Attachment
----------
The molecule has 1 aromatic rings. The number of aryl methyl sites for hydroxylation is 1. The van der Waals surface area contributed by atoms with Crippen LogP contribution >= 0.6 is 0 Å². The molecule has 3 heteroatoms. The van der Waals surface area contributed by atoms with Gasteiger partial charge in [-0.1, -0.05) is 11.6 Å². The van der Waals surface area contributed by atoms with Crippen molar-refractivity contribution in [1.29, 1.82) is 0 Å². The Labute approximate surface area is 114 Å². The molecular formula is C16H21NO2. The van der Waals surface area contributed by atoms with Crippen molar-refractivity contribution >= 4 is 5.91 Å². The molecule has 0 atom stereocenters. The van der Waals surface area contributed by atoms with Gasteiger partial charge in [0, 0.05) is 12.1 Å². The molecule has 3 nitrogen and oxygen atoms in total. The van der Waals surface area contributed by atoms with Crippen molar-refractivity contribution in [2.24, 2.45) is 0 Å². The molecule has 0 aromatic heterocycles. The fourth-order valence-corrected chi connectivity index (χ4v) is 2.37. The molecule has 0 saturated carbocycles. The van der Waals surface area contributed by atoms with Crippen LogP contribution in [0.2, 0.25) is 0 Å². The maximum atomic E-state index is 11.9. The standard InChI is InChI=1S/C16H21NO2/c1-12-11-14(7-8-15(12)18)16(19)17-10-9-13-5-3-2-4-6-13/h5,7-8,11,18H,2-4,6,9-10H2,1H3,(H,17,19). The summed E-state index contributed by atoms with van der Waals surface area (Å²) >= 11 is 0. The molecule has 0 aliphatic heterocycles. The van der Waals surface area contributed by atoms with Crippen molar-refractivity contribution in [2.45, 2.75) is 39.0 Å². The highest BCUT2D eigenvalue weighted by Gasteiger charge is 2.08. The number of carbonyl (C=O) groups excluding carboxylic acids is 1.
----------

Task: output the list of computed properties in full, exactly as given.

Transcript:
The molecule has 1 aromatic rings. The number of aryl methyl sites for hydroxylation is 1. The van der Waals surface area contributed by atoms with Crippen LogP contribution >= 0.6 is 0 Å². The molecule has 3 heteroatoms. The van der Waals surface area contributed by atoms with Gasteiger partial charge in [-0.1, -0.05) is 11.6 Å². The van der Waals surface area contributed by atoms with Crippen molar-refractivity contribution in [1.29, 1.82) is 0 Å². The Labute approximate surface area is 114 Å². The molecular formula is C16H21NO2. The van der Waals surface area contributed by atoms with Crippen molar-refractivity contribution >= 4 is 5.91 Å². The molecule has 0 atom stereocenters. The van der Waals surface area contributed by atoms with Gasteiger partial charge in [0, 0.05) is 12.1 Å². The molecule has 3 nitrogen and oxygen atoms in total. The van der Waals surface area contributed by atoms with Crippen molar-refractivity contribution in [2.24, 2.45) is 0 Å². The molecule has 0 aromatic heterocycles. The fourth-order valence-corrected chi connectivity index (χ4v) is 2.37. The molecule has 0 saturated carbocycles. The van der Waals surface area contributed by atoms with Crippen LogP contribution in [0.2, 0.25) is 0 Å². The maximum atomic E-state index is 11.9. The standard InChI is InChI=1S/C16H21NO2/c1-12-11-14(7-8-15(12)18)16(19)17-10-9-13-5-3-2-4-6-13/h5,7-8,11,18H,2-4,6,9-10H2,1H3,(H,17,19). The summed E-state index contributed by atoms with van der Waals surface area (Å²) >= 11 is 0. The molecule has 0 aliphatic heterocycles. The van der Waals surface area contributed by atoms with Crippen molar-refractivity contribution in [2.45, 2.75) is 39.0 Å². The highest BCUT2D eigenvalue weighted by Gasteiger charge is 2.08. The number of carbonyl (C=O) groups excluding carboxylic acids is 1.